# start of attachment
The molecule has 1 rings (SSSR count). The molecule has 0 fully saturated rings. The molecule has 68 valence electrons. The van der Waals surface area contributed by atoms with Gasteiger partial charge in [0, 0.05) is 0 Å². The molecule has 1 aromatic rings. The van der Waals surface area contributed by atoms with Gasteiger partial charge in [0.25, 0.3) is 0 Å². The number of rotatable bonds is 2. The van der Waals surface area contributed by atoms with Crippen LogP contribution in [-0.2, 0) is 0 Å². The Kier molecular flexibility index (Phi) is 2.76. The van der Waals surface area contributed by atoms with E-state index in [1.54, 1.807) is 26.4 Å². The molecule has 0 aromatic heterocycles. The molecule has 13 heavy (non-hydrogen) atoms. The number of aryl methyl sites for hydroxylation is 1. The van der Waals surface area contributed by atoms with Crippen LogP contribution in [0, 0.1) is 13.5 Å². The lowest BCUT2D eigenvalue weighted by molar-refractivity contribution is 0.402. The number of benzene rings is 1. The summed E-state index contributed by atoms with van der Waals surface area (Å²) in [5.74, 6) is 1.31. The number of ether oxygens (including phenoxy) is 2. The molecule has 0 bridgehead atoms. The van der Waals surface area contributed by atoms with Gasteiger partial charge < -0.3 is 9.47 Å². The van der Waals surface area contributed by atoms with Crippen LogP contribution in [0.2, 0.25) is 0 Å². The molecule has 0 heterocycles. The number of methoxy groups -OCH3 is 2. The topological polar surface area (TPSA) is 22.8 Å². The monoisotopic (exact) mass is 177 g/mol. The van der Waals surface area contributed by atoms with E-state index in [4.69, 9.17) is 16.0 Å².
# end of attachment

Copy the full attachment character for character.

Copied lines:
The molecule has 1 rings (SSSR count). The molecule has 0 fully saturated rings. The molecule has 68 valence electrons. The van der Waals surface area contributed by atoms with Gasteiger partial charge in [0, 0.05) is 0 Å². The molecule has 1 aromatic rings. The van der Waals surface area contributed by atoms with Gasteiger partial charge in [0.25, 0.3) is 0 Å². The number of rotatable bonds is 2. The van der Waals surface area contributed by atoms with Crippen LogP contribution in [-0.2, 0) is 0 Å². The Kier molecular flexibility index (Phi) is 2.76. The van der Waals surface area contributed by atoms with E-state index in [1.54, 1.807) is 26.4 Å². The molecule has 0 aromatic heterocycles. The molecule has 13 heavy (non-hydrogen) atoms. The number of aryl methyl sites for hydroxylation is 1. The van der Waals surface area contributed by atoms with Crippen LogP contribution in [0, 0.1) is 13.5 Å². The lowest BCUT2D eigenvalue weighted by molar-refractivity contribution is 0.402. The number of benzene rings is 1. The summed E-state index contributed by atoms with van der Waals surface area (Å²) in [5.74, 6) is 1.31. The number of ether oxygens (including phenoxy) is 2. The molecule has 0 bridgehead atoms. The van der Waals surface area contributed by atoms with Gasteiger partial charge < -0.3 is 9.47 Å². The van der Waals surface area contributed by atoms with Crippen LogP contribution in [0.2, 0.25) is 0 Å². The molecule has 0 heterocycles. The number of methoxy groups -OCH3 is 2. The topological polar surface area (TPSA) is 22.8 Å². The monoisotopic (exact) mass is 177 g/mol. The van der Waals surface area contributed by atoms with E-state index in [4.69, 9.17) is 16.0 Å².